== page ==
Strut Force / String Force Relationship
Each strut provides the compression force to tension
a pair of strings.
The strut compression force is equal and opposite
the axial components of the pair of strings.
String Forces
F(string), F(lat.) and F(axial)
are related as shown
Big Angle = Small F(axial)
Small Angle = Big F(axial)
Traditional
String Telescope
My First String Telecopes
(Bigger Angle, More Robust)
Strut Force – Upper Ring Weight
When the tube assembly is horizontal, upper
ring weight is “proportional” to “Lateral Force”
Tube Vertical Tube Horizontal
String Angle / Strut Force
Relative Strut Force
~1.2~1.1
~2.2
10
15
3 Struts
4 Struts
2 Struts
3 Struts
Big string angle =
small strut force
Small string angle =
BIG strut force
4 Struts
Relative strut
force for each
strut
(order of
magnitude)
(Bigger Angle, More Robust)
Benefits of Low Strut/String Force
Smaller diameter,
lighter weight struts
Lower string tension,
less sensitive to
vibration
Greater flexibility to
create interesting
designs
String Force(lat.) - Couples
String forces provide opposing couples that
constrain rotation of the upper ring
Clockwise Couples: Blue and Red forces
Counterclockwise Couples: Green and
Orange forces
Similar opposing couples constrain rotation of the
middle ring(s)
Tensegrity - Self-Compensating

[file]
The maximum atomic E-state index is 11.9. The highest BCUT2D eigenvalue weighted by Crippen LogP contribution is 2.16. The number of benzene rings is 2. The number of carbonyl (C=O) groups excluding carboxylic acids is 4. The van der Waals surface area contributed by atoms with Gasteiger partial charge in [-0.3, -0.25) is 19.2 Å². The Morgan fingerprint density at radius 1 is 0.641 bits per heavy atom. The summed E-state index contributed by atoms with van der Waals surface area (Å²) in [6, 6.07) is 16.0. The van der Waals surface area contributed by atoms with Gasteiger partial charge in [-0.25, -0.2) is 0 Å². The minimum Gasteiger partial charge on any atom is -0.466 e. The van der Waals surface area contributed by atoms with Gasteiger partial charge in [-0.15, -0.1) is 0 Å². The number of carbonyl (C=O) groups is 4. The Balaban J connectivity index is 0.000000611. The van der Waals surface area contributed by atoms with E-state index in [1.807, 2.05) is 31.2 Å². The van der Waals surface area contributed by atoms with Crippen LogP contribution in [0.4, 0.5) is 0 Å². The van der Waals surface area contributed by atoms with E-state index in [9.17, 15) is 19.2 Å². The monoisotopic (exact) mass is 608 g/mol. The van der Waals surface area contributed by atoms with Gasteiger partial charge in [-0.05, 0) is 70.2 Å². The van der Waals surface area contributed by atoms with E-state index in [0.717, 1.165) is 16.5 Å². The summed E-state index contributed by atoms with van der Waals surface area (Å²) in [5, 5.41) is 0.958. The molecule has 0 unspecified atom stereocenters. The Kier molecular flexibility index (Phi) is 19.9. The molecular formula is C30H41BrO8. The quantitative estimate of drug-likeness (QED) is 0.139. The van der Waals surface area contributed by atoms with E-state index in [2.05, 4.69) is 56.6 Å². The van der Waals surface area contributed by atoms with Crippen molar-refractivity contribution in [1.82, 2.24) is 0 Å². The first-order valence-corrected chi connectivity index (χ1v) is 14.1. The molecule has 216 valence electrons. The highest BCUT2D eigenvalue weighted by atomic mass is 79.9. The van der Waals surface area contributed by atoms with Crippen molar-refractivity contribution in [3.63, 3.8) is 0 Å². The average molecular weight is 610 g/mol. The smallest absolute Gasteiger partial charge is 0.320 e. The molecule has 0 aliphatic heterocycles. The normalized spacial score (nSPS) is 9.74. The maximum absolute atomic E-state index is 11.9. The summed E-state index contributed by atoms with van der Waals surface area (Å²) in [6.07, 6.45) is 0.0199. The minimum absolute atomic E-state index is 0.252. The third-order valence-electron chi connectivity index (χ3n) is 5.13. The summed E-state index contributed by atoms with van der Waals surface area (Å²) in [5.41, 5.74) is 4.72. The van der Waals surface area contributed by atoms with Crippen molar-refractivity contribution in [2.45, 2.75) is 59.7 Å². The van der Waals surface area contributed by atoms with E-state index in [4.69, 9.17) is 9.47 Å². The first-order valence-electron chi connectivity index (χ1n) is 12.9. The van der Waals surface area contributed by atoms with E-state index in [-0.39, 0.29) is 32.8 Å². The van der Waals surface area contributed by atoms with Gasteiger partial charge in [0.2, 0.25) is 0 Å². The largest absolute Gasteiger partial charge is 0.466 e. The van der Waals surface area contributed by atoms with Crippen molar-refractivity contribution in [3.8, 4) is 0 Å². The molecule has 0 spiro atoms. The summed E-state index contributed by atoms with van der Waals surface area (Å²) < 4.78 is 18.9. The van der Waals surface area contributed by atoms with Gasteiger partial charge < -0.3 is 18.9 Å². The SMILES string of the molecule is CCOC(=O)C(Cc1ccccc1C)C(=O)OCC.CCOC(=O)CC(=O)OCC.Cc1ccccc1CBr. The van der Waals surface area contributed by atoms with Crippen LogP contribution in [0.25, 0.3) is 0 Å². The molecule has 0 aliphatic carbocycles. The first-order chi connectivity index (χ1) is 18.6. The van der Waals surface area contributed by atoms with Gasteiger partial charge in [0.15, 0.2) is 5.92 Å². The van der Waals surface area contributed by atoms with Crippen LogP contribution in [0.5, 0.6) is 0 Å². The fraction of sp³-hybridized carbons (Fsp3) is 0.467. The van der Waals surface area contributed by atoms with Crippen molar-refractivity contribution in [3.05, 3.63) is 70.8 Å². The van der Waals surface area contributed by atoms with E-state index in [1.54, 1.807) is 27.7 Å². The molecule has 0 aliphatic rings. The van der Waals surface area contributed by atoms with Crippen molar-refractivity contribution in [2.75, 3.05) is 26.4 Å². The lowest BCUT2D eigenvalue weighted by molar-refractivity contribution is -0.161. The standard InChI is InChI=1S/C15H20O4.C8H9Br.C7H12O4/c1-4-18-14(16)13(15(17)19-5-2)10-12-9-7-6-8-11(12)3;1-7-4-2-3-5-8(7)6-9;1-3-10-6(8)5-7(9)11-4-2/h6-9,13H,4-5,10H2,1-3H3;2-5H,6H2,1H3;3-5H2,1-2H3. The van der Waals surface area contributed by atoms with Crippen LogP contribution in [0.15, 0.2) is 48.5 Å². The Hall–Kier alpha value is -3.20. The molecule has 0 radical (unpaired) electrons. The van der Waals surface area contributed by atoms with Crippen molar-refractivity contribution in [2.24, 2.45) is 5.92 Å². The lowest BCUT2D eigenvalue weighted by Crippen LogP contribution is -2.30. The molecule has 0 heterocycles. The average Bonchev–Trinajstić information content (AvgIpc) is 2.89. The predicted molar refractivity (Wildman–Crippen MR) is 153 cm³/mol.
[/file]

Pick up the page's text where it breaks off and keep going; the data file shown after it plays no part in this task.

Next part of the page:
(My Biggest Surprise)
The blue string pair traces an arc
Red and blue string arcs intersect
at middle ring tube ends
The upper and lower strings
determine the location of the
middle ring tubes
The middle ring tubes determine
the location of the upper ring
The upper ring and mirror box are
integral with the string/strut tube
assembly
What Does The Upper
Ring “Feel”?
The upper ring and mirror box
are integral with the string/strut
tube assembly
The upper ring only “feels”
forces
Axial forces are equivalent to
c-clamp forces
Lateral forces are equivalent
to furniture clamp forces
Minimum Requirements (Rules)
(Apply To All String Telescopes)
Collimation is maintained when:
All strings are in tension and
do NOT stretch
Middle ring tubes are
NOT bowed
Strings and tubes can have
the different forces and
lengths
Struts can be bowed
How To Defeat Collimation
(String telescopes inherently hold collimation)
Change string length
Apply external forces
(not associated to typical telescope function)
Overdesign
(I favor overdesign)
Increase strut compression until strings
are somewhat tight
Use larger diameter struts than needed
Add additional loops of bow string
Summary
Why Tensegrity String Telescopes?
Compared to truss tube telescopes
Lighter weight
Fewer loose parts
Quicker setup
Compared to traditional string telescopes
Significantly lower string and strut force
Lighter weight
Zero bending moments at mirror box
Summary
Various tensegrity string
telescopes
Patrick Joyce
OSP 2019
Design Tips (Dos and Don’t’s)
12.5” F4.5
12.5” F4.5
8” F6
10.1” F4.5
3-Strut Design
String / Tube Length
Tubes
Spacers
Thumb Screws
Captured Nuts
Quick Release
Clamps
Coulter Odyssey
Summary - Conclusion
Tensegrity String Telescopes
Scalable
Self-Compensating
Viable option for transportable scopes
Questions?
End